In goes the wood!  From woodpile to woodroom....

In goes the wood! From woodpile to wood room....

OK, what do you need to fill the wood room?  A)  A bunch of logs cut up into appropriate lengths for the wood stove,  B)  Big trees from which to cut logs and C)  camera to take picture of two people who have filled the wood room for nigh onto 30 years now.

Sigh.  Let’s get serious now and explain this process for all of you citified folks who have never burned wood.  I’ll bet some of you even indulge in the luxury of turning a thermostat to, say, 72 degrees and allowing natural gas, electricity or propane to warm your bodies to a comfortable temperature. 

I can relate to you all.  In the olden days, when I was growing up, we used that thermostat.  A mysterious family bill-payer sent checks to the gas company who ran lines into our house.  At least that’s my memory; maybe we had electricity?  (Just tried to call my folks for verification; the phone gods say their number doesn’t exist.  Hmmmmm….)

We never thought much about the heating process in those days.  Maybe kids never think much about it, anyway.  Heat just magically appeared from the radiators, filling our house with just the right amount of desired warmth.  It was lovely.

Soon after we moved to the North Woods, however, a new agenda emerged.  We would burn wood.  Wood means:  trees.  We would begin a very cumbersome and complicated process of buying a chainsaw, finding downed trees (or logging them, in some lean years), cutting them into lengths, loading them in our truck, driving them home, unloading the truck, splitting the log-fellows into appropriate lengths and stacking them in woodpiles covered with tarps.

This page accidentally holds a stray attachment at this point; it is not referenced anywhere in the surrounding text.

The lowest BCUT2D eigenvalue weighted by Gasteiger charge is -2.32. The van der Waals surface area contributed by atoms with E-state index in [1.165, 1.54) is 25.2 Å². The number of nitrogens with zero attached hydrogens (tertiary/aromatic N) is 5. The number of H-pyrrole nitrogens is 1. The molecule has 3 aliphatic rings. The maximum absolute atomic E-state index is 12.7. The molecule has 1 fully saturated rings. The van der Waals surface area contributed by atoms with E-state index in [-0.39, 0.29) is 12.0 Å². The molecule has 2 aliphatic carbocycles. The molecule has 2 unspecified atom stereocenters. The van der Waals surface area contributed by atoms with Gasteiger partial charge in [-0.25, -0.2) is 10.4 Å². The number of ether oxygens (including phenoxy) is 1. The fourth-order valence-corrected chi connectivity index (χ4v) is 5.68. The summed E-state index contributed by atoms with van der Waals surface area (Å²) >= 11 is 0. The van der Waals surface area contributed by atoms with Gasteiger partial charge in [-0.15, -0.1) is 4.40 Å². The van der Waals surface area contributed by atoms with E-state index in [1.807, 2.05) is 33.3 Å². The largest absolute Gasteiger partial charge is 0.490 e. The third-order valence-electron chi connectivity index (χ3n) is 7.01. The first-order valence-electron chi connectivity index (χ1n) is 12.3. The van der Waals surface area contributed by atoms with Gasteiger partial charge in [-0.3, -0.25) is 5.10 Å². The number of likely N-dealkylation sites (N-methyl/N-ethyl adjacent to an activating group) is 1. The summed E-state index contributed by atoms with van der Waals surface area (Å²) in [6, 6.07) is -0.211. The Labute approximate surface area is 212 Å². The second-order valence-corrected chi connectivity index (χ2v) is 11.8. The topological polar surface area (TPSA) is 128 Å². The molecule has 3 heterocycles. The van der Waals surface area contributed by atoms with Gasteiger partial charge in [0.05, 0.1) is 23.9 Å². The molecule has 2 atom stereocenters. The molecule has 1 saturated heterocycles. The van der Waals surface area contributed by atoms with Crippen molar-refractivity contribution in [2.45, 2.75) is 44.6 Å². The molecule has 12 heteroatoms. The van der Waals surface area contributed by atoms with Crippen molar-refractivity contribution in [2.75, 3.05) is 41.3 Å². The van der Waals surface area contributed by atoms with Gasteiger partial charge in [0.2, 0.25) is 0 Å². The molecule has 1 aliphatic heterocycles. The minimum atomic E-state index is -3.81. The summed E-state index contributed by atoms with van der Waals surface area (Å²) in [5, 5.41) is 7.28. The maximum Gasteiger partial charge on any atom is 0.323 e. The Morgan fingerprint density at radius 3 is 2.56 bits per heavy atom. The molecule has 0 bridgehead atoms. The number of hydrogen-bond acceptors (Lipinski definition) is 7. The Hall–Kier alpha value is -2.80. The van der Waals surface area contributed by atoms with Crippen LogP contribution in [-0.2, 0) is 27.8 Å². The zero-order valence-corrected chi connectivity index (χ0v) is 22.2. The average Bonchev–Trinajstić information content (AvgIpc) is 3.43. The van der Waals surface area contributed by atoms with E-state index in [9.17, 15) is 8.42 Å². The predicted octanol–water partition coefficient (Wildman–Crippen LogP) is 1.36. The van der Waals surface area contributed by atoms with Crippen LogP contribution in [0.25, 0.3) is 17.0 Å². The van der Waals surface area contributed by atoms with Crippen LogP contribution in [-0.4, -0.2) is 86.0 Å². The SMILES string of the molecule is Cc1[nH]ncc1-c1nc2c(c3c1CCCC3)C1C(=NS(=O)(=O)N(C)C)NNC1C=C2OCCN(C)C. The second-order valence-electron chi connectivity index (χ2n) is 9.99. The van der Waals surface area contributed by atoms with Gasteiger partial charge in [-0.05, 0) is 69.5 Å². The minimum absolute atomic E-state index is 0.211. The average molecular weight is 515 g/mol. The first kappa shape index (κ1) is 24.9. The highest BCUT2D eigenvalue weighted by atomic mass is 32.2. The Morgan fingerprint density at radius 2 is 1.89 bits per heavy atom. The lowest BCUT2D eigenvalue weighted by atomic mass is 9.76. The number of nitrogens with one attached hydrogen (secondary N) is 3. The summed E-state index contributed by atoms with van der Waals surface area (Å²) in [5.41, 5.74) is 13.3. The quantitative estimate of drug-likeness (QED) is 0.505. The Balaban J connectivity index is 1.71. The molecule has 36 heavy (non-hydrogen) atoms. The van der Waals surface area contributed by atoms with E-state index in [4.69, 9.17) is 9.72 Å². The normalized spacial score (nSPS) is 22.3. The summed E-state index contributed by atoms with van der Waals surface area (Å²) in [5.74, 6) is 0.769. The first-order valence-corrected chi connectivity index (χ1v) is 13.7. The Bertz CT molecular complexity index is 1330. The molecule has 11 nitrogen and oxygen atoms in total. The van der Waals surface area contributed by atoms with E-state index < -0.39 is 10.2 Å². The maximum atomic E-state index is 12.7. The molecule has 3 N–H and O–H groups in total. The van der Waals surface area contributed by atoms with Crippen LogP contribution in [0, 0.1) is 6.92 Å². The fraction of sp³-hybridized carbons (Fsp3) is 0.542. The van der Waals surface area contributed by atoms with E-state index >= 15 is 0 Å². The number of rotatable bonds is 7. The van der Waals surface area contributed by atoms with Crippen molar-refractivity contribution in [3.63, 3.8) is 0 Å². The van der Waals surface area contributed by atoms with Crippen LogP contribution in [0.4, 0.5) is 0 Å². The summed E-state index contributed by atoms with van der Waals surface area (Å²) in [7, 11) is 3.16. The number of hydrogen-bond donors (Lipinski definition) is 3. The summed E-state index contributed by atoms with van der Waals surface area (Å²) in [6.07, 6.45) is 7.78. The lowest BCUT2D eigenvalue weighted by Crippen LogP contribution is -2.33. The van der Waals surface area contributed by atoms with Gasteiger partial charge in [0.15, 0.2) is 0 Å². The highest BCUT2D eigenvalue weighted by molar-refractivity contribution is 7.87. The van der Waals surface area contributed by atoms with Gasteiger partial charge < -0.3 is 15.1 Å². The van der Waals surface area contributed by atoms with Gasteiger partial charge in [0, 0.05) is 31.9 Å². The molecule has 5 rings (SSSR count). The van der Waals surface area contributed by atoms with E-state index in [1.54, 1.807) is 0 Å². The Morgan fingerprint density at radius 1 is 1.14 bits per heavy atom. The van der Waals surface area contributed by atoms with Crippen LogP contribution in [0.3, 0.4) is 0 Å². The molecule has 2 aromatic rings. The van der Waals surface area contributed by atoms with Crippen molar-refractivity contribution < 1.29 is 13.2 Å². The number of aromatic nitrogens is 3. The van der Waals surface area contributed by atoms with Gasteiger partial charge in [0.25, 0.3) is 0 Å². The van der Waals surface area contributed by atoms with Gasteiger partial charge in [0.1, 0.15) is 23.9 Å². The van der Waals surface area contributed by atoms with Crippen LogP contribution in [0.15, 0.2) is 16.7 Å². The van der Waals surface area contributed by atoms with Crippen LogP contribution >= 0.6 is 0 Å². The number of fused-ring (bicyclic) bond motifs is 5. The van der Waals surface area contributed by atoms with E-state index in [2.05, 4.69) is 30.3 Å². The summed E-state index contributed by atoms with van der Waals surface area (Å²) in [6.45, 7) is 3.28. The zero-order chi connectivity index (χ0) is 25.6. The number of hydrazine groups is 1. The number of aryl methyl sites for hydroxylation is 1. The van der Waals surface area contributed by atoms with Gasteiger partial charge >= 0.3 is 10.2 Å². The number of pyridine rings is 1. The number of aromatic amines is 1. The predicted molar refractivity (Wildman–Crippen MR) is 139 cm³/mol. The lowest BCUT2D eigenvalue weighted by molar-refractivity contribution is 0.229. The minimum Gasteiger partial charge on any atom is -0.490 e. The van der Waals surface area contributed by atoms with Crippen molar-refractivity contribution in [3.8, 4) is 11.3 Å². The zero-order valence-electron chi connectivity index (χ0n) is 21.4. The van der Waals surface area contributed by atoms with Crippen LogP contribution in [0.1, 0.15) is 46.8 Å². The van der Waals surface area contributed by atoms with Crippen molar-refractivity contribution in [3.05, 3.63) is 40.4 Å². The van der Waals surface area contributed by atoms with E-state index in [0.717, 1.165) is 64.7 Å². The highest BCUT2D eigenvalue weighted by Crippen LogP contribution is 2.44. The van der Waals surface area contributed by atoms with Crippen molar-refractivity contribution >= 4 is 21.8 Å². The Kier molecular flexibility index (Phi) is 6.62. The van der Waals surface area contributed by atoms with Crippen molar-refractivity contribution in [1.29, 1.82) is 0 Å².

Then you waited for the sun and wind to cure the logs, to dry them properly, to wither the sap.  All during the long summer months, the wood pile baked.  About the time it baked properly, the cold descended, and now it was time to carry in the wood.  About once a month, like it or not, you bundled up in winter garb and stacked all the pre-split logs in rows in the basement wood room. 

Do you think you’re done after all of that?  Don’t be silly.  Then comes the “fun” of stoking the fire.  Daily.  Hourly sometimes.  The woodstove is a hungry creature, demanding choice morsels throughout the hours.  The colder it is outside, the more logs it gobbles.  It eats poplar like candy, and thus most of us refuse to burn that particular species.  Instead, hard maple and oak provide the steadiest most reliable nourishment and the woodstove hums merrily for hours after digesting these tasty whole food meals.

Barry is the go-getter who finds, cuts and delivers the wood.  I am primarily the wood-stoker.  (Except after 10 p.m., at which time he loads the stove up for evening burning.)  But together we’ve always filled the wood room.  Yes, I can see us doing this particular chore until we’re too old to lift another log. 

Shoveling off the wood pile before hauling the logs inside

Shoveling off the wood pile before hauling the logs inside

Ooops!  I forgot to tell you….before you can even begin to fill the wood room, you notice that at least a foot of snow has fallen upon the top of the pile.  So you find a shovel and clear off the heavy white stuff.  Then you turn towards your partner and say, “Are you ready?” and hand him or her the first six logs. 

It isn’t hard.  It’s almost fun.  I swear it.  You get used to this rhythm.  And there’s NOTHING in the world more glorious than wood heat.  It warms you beyond the bones.  It doubles the appreciation of living in the woods.  It does.  Really.

  (And it’s also nice to have back-up propane in the basement just in case it’s needed….)